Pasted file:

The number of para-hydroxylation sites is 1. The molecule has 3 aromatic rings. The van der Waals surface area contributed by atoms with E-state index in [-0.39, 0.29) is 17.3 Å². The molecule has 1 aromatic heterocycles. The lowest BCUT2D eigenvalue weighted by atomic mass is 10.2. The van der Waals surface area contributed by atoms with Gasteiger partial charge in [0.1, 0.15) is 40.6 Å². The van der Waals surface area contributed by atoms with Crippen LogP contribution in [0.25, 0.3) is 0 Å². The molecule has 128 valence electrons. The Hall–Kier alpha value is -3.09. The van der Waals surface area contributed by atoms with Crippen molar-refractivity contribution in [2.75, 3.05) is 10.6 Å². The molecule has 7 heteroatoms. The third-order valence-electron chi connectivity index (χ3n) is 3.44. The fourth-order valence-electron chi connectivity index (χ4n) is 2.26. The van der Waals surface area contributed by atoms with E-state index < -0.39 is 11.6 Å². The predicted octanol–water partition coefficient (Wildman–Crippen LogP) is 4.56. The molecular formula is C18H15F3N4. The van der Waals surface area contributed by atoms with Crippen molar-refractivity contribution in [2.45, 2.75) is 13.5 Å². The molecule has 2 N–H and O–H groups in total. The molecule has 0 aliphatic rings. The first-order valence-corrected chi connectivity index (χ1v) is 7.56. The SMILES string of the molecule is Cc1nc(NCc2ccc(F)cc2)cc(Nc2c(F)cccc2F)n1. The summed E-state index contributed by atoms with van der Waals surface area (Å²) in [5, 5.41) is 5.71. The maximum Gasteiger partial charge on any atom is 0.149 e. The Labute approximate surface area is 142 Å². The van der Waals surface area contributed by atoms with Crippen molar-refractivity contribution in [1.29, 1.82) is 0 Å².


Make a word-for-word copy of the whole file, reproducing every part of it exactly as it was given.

The number of para-hydroxylation sites is 1. The molecule has 3 aromatic rings. The van der Waals surface area contributed by atoms with E-state index in [-0.39, 0.29) is 17.3 Å². The molecule has 1 aromatic heterocycles. The lowest BCUT2D eigenvalue weighted by atomic mass is 10.2. The van der Waals surface area contributed by atoms with Gasteiger partial charge in [0.1, 0.15) is 40.6 Å². The van der Waals surface area contributed by atoms with Crippen LogP contribution in [0.25, 0.3) is 0 Å². The molecule has 128 valence electrons. The Hall–Kier alpha value is -3.09. The van der Waals surface area contributed by atoms with Crippen molar-refractivity contribution in [2.75, 3.05) is 10.6 Å². The molecule has 7 heteroatoms. The third-order valence-electron chi connectivity index (χ3n) is 3.44. The fourth-order valence-electron chi connectivity index (χ4n) is 2.26. The van der Waals surface area contributed by atoms with E-state index < -0.39 is 11.6 Å². The predicted octanol–water partition coefficient (Wildman–Crippen LogP) is 4.56. The molecular formula is C18H15F3N4. The van der Waals surface area contributed by atoms with Crippen molar-refractivity contribution in [2.45, 2.75) is 13.5 Å². The molecule has 2 N–H and O–H groups in total. The molecule has 0 aliphatic rings. The first-order valence-corrected chi connectivity index (χ1v) is 7.56. The SMILES string of the molecule is Cc1nc(NCc2ccc(F)cc2)cc(Nc2c(F)cccc2F)n1. The summed E-state index contributed by atoms with van der Waals surface area (Å²) in [5, 5.41) is 5.71. The maximum Gasteiger partial charge on any atom is 0.149 e. The Labute approximate surface area is 142 Å². The van der Waals surface area contributed by atoms with Crippen molar-refractivity contribution in [1.29, 1.82) is 0 Å².